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Android phones hacked; ‘hundreds of millions’ cameras, GPS, microphones affected

Google campus in Mountain View, Calif., 2009. (Shawn Collins/Flickr)
November 20, 2019

Google and Samsung on Tuesday disclosed several security vulnerabilities to their phones, allowing attackers to bypass a phone user’s security protections.

The security vulnerabilities could allow a hacker to access the Google Camera app on the Google Pixel 2XL and Pixel 3 smartphones. According to Forbes, the vulnerabilities were uncovered by the Checkmarx security research team.

Checkmarx uncovered several exploits, including the ability to remotely control the smartphone camera applications, take pictures, record video and use the video recording to eavesdrop on a user’s phone conversations. Hackers could also use exploits to remotely gather a user’s GPS location data.

The Checkmarx findings suggest these vulnerabilities could be exploited in the background of a user’s phone without them knowing anything is wrong.

The Android Open Source Project (AOSP) has set restrictions barring applications from using camera, microphone and location recording tools without first accepting a user’s permission. Checkmarx was able to bypass those security measures by using the Google Camera app and exploiting a common permission feature which requests storage permission.

“A malicious app running on an Android smartphone that can read the SD card not only has access to past photos and videos, but with this new attack methodology, can be directed to take new photos and videos at will,” Erez Yalon, the director of security research at Checkmarx told Forbes.

Yalon said the same exploits could be used against Samsung’s phone application.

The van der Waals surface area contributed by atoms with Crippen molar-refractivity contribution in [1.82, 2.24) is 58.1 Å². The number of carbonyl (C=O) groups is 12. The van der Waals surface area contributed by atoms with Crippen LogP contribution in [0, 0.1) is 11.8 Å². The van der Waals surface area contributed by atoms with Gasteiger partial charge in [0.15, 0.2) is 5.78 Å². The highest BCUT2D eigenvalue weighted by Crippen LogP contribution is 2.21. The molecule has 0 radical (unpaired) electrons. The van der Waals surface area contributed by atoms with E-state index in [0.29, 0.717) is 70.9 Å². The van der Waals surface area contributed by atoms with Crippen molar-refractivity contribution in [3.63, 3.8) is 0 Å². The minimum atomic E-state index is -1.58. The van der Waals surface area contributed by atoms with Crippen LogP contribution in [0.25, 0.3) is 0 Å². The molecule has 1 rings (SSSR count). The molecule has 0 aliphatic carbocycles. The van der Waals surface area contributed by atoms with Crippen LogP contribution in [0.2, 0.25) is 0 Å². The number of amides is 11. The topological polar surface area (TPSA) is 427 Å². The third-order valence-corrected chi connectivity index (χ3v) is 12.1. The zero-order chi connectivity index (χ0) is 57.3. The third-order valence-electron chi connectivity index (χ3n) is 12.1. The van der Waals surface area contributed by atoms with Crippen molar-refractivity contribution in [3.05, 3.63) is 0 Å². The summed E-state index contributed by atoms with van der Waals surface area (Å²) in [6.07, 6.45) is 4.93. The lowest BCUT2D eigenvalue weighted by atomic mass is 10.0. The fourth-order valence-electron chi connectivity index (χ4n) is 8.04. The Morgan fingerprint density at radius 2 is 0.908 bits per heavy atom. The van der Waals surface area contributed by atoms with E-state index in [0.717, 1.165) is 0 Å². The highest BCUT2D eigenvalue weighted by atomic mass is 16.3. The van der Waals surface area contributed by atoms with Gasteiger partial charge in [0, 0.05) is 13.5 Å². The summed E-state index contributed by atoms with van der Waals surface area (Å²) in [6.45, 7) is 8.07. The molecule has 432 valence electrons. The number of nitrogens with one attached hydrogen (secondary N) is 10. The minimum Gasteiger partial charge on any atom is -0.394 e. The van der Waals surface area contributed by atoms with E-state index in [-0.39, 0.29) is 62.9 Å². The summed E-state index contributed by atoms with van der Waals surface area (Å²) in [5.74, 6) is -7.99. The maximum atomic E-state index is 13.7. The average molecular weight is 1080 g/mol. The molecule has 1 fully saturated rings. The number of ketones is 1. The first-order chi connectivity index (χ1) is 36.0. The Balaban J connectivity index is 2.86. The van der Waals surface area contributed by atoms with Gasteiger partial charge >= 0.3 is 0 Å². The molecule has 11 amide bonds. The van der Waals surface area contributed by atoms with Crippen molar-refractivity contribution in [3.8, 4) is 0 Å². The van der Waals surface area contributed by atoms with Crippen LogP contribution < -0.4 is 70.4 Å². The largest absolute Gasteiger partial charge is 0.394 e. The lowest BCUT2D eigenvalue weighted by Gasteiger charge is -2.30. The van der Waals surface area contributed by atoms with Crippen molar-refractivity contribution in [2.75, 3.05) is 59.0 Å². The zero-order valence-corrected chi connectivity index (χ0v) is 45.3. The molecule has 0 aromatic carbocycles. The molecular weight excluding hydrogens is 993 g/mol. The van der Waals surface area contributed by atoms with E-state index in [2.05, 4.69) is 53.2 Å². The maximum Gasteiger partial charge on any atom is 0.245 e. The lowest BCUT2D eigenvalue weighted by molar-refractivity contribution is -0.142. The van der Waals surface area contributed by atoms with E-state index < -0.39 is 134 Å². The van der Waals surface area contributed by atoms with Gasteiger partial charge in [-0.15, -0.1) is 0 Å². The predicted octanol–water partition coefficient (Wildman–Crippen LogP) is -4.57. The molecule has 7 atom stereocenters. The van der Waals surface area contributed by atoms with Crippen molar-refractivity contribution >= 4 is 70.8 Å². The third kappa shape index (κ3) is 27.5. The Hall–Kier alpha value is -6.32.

Google and Samsung have reportedly fixed the vulnerabilities to their phone devices, though they may have been warned about the security risks for some time. Checkmarx reportedly submitted a vulnerability report on July 4, but the notice allegedly only received moderate concern until July 23 when the risk assessment was raised to a higher priority. On August 18, multiple Android vendors were contacted, and by August 29 Samsung confirmed the vulnerabilities.

“We appreciate Checkmarx bringing this to our attention and working with Google and Android partners to coordinate disclosure,” A Google spokesperson said in response to requests for comment from Forbes. “The issue was addressed on impacted Google devices via a Play Store update to the Google Camera Application in July 2019. A patch has also been made available to all partners.”

The full disclosure of the vulnerabilities may have been delayed until both Google and Samsung could confirm they had fixed the security vulnerabilities. Phone users are advised to make sure their devices are up to date with the latest version of the Android operating system.

 Ian Thornton-Trump, a cybersecurity expert and faculty member of the Computing Technology Industry Association (CompTIA) expressed his shock at the news of the vulnerabilities and expressed concerns of a greater risk.

“It did not sound like a vulnerability, it sounded more like an Advanced Persistent Threat (APT) actor with fully-featured spyware,” Thornton-Trump told Forbes reporters.

He suggested Google take a deeper look to ensure there are not other cybersecurity risks hiding in the Android operating system.